Monday, February 15, 2016

Algebra -Dimensional Analysis Foldable

     My algebra students always have difficulty solving dimensional analysis problems. We needed to practice a little more and have some step by step instructions so I created this dimensional analysis foldable. I liked my scientific notation foldable from a previous post so much that I used the exact same template. Why not? 

I really like this foldable template :) The only thing that would have made it better was if it were in color.

       The students who had difficulty reducing the numbers could use their calculator. I am always surprised that my students haven't learned to reduce before they multiply when working with fractions. Really?

I think next year I may add a couple more word problems.

      I was telling my daughter, who is a high school biology teacher, about how the kids were having difficulty with this topic and she shared a fun worksheet that the physics teachers at her school created. David Thorpe over at Nerd Island Studios has given me permission to share this as a Word Document and said, " I am totally OK with it becoming public so that people can modify it to their own needs without attribution." Thanks David! So have fun with this sheet.  Check out the guys website. They have lots of simulations, IPAD apps, and a quizevolved site where the computer generates the same type of problems with different numbers. Awesome.
     My kids loved it and it was a fun way to have them begin to practice dimensional analysis.
 I changed the name of the Island to our school name and the King to King Smithoni as our principal is Mr. Smith. They got a kick out of that.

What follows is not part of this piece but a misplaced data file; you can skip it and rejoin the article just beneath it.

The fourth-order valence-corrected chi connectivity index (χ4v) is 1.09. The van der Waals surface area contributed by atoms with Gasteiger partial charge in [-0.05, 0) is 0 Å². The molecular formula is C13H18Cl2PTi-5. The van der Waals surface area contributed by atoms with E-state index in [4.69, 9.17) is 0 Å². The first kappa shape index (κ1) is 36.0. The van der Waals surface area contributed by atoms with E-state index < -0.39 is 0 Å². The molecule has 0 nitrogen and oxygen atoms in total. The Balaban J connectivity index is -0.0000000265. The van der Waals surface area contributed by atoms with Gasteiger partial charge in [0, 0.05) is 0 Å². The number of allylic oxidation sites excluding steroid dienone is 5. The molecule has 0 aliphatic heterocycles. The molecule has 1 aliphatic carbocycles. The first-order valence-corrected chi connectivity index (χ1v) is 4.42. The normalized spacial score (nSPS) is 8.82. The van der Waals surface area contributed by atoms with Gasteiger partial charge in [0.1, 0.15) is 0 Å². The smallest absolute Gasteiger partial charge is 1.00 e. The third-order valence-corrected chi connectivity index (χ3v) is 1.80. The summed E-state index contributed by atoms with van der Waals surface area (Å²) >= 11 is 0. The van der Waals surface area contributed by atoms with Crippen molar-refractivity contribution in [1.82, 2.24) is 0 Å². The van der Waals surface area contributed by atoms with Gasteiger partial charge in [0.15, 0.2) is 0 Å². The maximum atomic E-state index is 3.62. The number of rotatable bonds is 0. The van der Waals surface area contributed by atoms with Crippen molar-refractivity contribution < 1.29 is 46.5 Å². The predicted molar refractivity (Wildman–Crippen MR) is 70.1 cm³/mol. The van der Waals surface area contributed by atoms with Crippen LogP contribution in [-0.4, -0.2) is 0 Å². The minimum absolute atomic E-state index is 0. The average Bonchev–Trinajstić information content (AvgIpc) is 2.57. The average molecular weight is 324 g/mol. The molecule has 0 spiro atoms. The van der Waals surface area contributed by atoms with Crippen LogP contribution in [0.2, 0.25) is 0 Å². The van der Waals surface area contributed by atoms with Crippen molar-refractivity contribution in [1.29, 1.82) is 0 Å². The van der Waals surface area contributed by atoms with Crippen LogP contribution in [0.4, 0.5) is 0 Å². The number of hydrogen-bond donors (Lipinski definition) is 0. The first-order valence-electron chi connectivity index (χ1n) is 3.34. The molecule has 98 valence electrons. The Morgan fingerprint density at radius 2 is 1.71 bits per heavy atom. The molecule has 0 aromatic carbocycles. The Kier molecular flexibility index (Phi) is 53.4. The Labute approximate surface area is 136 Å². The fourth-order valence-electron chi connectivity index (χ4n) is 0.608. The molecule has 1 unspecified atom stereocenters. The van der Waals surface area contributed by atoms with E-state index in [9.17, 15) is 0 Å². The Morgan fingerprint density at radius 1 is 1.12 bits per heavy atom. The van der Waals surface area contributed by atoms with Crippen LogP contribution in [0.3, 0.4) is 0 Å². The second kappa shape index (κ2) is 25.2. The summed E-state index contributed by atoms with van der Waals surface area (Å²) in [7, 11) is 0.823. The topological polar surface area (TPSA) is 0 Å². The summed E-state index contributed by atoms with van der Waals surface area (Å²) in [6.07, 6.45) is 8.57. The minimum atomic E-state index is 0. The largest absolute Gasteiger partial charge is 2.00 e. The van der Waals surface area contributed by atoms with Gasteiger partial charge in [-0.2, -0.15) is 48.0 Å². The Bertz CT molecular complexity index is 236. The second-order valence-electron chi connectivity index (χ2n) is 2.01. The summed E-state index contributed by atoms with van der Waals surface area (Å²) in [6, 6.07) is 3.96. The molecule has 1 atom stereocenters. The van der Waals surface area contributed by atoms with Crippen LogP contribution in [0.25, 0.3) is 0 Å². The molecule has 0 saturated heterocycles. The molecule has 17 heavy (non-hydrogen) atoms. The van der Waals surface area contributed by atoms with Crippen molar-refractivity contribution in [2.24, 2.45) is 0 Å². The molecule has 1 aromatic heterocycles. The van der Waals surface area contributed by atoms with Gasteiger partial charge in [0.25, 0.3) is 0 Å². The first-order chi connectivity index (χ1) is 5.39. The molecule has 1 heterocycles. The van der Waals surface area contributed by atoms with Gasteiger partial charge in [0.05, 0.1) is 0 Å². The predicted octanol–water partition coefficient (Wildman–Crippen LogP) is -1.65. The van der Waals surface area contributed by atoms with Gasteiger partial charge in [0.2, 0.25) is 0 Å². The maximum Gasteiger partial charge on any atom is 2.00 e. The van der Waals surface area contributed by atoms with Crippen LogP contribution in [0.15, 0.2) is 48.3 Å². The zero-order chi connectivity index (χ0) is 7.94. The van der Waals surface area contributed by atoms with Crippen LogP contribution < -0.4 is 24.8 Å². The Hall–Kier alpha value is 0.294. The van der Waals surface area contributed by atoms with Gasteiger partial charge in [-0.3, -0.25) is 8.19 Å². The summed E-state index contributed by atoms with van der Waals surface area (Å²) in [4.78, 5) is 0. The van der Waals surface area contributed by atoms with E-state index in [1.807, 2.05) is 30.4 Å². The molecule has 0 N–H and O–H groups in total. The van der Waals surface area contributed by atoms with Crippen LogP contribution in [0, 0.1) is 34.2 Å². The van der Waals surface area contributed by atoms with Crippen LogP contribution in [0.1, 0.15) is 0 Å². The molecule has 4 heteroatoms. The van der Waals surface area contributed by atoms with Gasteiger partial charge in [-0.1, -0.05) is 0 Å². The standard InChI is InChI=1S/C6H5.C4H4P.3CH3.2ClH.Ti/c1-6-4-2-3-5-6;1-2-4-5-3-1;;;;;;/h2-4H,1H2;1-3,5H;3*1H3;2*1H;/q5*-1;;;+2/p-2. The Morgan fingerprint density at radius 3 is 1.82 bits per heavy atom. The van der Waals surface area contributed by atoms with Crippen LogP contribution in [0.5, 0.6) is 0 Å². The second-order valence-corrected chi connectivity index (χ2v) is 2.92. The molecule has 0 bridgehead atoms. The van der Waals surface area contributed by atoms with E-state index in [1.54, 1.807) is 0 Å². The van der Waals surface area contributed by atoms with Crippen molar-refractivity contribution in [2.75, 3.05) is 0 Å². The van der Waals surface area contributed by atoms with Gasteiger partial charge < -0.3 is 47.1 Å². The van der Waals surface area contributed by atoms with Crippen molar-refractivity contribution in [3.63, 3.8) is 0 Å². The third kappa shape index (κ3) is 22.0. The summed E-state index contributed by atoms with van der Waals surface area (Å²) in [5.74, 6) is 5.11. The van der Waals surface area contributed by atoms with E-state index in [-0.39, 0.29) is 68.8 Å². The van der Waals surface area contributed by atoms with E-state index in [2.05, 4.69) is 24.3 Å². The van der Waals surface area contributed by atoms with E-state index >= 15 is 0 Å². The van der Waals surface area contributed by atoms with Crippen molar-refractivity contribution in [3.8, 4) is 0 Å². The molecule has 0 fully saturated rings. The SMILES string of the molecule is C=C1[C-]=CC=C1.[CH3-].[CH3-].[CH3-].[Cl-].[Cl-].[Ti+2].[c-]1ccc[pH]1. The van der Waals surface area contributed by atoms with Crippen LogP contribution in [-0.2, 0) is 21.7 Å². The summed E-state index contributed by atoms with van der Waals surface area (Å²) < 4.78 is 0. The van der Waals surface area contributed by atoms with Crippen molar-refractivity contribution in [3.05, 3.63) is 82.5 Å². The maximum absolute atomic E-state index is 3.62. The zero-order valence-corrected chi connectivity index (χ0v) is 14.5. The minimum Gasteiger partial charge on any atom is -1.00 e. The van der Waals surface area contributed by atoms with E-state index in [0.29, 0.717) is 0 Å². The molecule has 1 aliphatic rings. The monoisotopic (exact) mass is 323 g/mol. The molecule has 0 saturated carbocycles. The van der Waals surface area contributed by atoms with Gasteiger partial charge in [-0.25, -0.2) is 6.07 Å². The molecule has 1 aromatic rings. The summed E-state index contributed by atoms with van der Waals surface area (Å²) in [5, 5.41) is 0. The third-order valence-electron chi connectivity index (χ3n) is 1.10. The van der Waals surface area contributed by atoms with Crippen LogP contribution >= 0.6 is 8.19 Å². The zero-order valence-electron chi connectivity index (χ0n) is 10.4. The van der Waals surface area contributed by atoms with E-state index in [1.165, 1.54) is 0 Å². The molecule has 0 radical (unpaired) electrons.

Click here to see and download the entire document: 

 Conantuki Island - Dimensional Analysis worksheet

      This post is mostly pictures as I am trying to clear out my draft box in my blog. It is sad when you have more drafts then posts. So enjoy the pictures.

Til next time,

Saturday, February 13, 2016

Integer card game

     My collaborative math class is currently working through our integer unit. Many of the students are having difficulty comparing and ordering integers and at the last minute I decided we to put together a game to help them practice. I knew my wonderful math teachers had everything that I needed. Julie had created decks of cards that had all of the numbers from -100 to 100, that had been copied, laminated and cut. She had 8 decks and each deck was a different color. That's a lot of cards! She let me borrow them. 

     Gina had large dice that she purchased from Dollar Tree that she let me borrow as well. Perfect, that's exactly what I needed.

     Then I quickly made  directions on my Smartboard.

     When the kids came into class they were divided into groups with an odd number of students. One group had an even number. I told them we were going to play the game, "WAR." I was amazed that most of the kids didn't know this game. Really, I was shocked. So I explained it to them. 

Here are the rules:

 1. Pass out all of the cards in your pile. Everyone should have the same number of cards. If there are any extra cards place them in the center of the table. Your cards should be face down so you can't see them .

2. Roll the die. 

3. All at once everyone take your top card and turn it face up on the table. 

  • If you rolled a 1 or a two the person with the least number wins and gets all the cards on the table . 
  • If you rolled a 3 or a 4 the person with the highest number wins. 
  • If you rolled a 5 or 6 the person with the number in the middle wins. If they were in a group that had an even number of students, the person who had the number closest to zero wins. 

      I can't believe how much fun they had playing this game! I liked it when they rolled a 5 or 6 and had to place the numbers in order from least to greatest to find the number in the middle. It was fun to watch the light bulbs go off. Those moments when they make those connections make teaching so much fun.


 Integer Cards (Thank you Julie for letting me share this!)

Til next time ...
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